The Burning Bed

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"The Burning Bed"

A turning point in battle against domestic violence

Research Paper

Department of Criminal Justice
Fall 2013


Beaten, bruised, broken bones and black eyes. Humiliated, discouraged and emotionally damaged. These are just a few of the things that Francine Hughes went through for over 12 years receiving abuse from her husband, James “Mickey” Hughes. Every nine seconds in the U.S. a women is assaulted or beaten (Schneider, 2000). Her story is a unique one in a sense, which she lived in a time where no one spoke publically about spousal abuse at all. Women were told that what happens in the house stays in the house and no one else should know about it. So for
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Then he would come back and start it again. It was so bad that Francine lived in paranoia. Some identifiable beliefs and actions of paranoid-related disorders include mistrust, taking offense easily, difficulty with forgiveness, defensive attitude in response to imagined criticism, preoccupation with hidden motives, fear of being deceived or taken advantage of, inability to relax, argumentative, abrupt, and stubbornness ( A few days would go by, serene, but she would go to bed at night thinking that she might wake up being abused by her husband.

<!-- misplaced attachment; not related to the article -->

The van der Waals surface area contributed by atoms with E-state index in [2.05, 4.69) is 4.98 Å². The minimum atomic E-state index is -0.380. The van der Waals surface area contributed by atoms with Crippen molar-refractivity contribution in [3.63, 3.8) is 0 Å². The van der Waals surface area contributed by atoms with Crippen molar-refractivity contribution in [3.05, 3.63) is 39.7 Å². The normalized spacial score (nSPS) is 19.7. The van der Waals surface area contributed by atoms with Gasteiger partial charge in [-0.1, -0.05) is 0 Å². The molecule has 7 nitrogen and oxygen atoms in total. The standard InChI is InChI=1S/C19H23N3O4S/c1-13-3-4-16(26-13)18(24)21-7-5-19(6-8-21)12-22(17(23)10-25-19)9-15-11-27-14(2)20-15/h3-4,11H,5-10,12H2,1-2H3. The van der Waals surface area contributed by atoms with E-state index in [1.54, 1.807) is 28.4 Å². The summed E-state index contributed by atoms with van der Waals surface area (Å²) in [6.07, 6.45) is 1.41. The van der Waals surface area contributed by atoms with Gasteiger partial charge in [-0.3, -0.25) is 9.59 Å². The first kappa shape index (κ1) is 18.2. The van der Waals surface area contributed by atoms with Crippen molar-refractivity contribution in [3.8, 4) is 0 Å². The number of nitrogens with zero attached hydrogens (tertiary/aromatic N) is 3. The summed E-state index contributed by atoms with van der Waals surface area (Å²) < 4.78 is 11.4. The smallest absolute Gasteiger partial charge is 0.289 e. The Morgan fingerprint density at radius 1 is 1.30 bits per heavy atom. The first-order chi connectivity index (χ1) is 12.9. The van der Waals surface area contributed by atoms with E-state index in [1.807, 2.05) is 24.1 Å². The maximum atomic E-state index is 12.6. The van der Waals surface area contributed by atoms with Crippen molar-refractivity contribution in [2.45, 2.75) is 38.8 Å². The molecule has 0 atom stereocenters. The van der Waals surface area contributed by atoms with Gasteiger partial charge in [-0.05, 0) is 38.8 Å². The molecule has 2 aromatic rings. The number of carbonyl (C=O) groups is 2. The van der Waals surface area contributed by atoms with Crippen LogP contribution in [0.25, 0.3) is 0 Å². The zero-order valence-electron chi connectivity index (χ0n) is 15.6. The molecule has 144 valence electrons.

She learned that if she fought back, it would only make matters worse. Francine began to entertain thoughts of suicide. She felt that killing herself was best thing to do to end the inferno of abuse. According to, Over 90 percent of people who die by suicide have a mental illness at the time of their death. And the most common mental illness is depression. One of the negative life experiences that may cause depression is physical abuse (Kevin Carso). Francine thought, if she killed herself, who was going to take care of her children? Nobody could love them the way she did. She went with plan B which were schemes about how she would sneak off to the airport with her kids and go somewhere where they couldn’t be found. But she would picture her family homeless, sitting on a park bench with nowhere to go and somehow he would find her.
Francine Hughes did not want to kill her husband.
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